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Climate change could 'fundamentally alter' US forests
by Staff Writers
Washington (AFP) Sept 10, 2014

Fire closes landmark Yosemite tourist trail
Los Angeles, United States (AFP) Sept 09, 2014 - A raging wildfire in Yosemite National Park saw access closed Tuesday to the towering Half Dome peak, one of the most famous landmarks at the world-renowned tourist venue.

Millions of visitors flock to Yosemite, in California, every year, many hiking up trails onto the vast rock formation which overlooks Yosemite Valley.

But the fire, which broke out Sunday and has some 330 firefighters tackling it, has forced park authorities to close a number of trails, including those leading up the back of Half Dome.

"The Meadow Fire has progressed rapidly and in multiple directions... conditions are smoky and are predicted to remain smoky for the next few days," the park said on its website.

The blaze has spread to nearly 4,500 acres (1,800 hectares). It was only five-percent contained by Tuesday morning.

As well as trails to the 8,800-feet Half Dome, the fire has also closed some paths in Little Yosemite Valley, Merced Lake, the Sunrise High Sierra Camps, Clouds Rest and Echo Valley, according to park officials.

Last year, a gigantic blaze -- the third largest in Californian history -- ripped through a swath of Yosemite, burning 257,314 acres.

Wildfires, insects and drought are crippling forests in the western United States' iconic Rocky Mountains, scientists warned on Wednesday, urging more efforts to stop global warming.

"If left unchecked, the climate change that is driving this triple assault could fundamentally alter these forests as we know them," said the report by the Union for Concerned Scientists.

Researchers found that in the American West, "temperatures have risen on average about two degrees Fahrenheit (about one degree Celsius) since 1895 and drought has become more widespread."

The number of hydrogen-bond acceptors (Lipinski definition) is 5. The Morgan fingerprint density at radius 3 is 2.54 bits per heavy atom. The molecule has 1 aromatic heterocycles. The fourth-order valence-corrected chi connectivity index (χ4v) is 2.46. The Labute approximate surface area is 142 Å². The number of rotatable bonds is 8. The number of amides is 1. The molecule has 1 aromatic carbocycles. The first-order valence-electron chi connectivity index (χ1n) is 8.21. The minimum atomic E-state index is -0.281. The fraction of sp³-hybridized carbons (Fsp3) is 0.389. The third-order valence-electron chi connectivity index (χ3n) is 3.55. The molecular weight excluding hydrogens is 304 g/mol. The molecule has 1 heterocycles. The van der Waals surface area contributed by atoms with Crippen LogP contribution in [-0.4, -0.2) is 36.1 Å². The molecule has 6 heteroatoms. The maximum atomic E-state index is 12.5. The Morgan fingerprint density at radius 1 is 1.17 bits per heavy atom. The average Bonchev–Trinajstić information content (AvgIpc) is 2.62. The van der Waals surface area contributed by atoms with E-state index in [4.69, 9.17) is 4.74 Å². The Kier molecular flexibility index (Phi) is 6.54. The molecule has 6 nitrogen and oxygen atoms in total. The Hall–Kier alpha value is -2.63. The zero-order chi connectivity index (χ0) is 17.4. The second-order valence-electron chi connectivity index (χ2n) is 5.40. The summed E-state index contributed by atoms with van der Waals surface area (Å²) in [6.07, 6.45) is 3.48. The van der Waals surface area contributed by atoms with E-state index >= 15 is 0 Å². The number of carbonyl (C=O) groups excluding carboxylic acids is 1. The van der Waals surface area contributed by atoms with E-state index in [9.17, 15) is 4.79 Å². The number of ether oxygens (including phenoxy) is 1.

Their study, based on data from the US Forest Service, projects for the first time that if emissions continue at recent rates, the land area that is favorable to iconic conifers like the lodgepole and ponderosa pine will decline by 80-90 percent by 2060.

Area where Engelmann spruce can grow will drop by about 66 percent, and for Douglas fir by about 58 percent, it said.

"Heat and drought stress, beetle bark infestations and wildfires are killing trees across widespread areas in the Rocky Mountains," said Jason Funk, report co-author and senior scientist at the Union of Concerned Scientists.

"The wildfires, infestations and heat and drought stress are the symptoms; climate change is the underlying disease."

Among the top concerns to forest managers are bark beetle outbreaks, which have "killed trees on a larger scale than ever recorded," the report said.

"In the past 15 years, the beetles have killed trees on western forest lands nearly equal to the size of Colorado," it said.

Wildfires are becoming more common, resulting in a 73 percent rise in annual frequency from 1984 to 2011.

Even more troubling, experts have seen trees die at twice the normal rate for no apparent cause, other than increasing heat and dryness, the report said.

"So far, we have had relatively modest climate changes, but they have already jolted our forests," said Stephen Saunders, report co-author and president of the Rocky Mountain Climate Organization.

"If we continue changing the climate, we may bring about much more fundamental disruption of these treasured national landscapes."

The area includes Glacier Mountain, Rocky Mountain and Yellowstone National Park.


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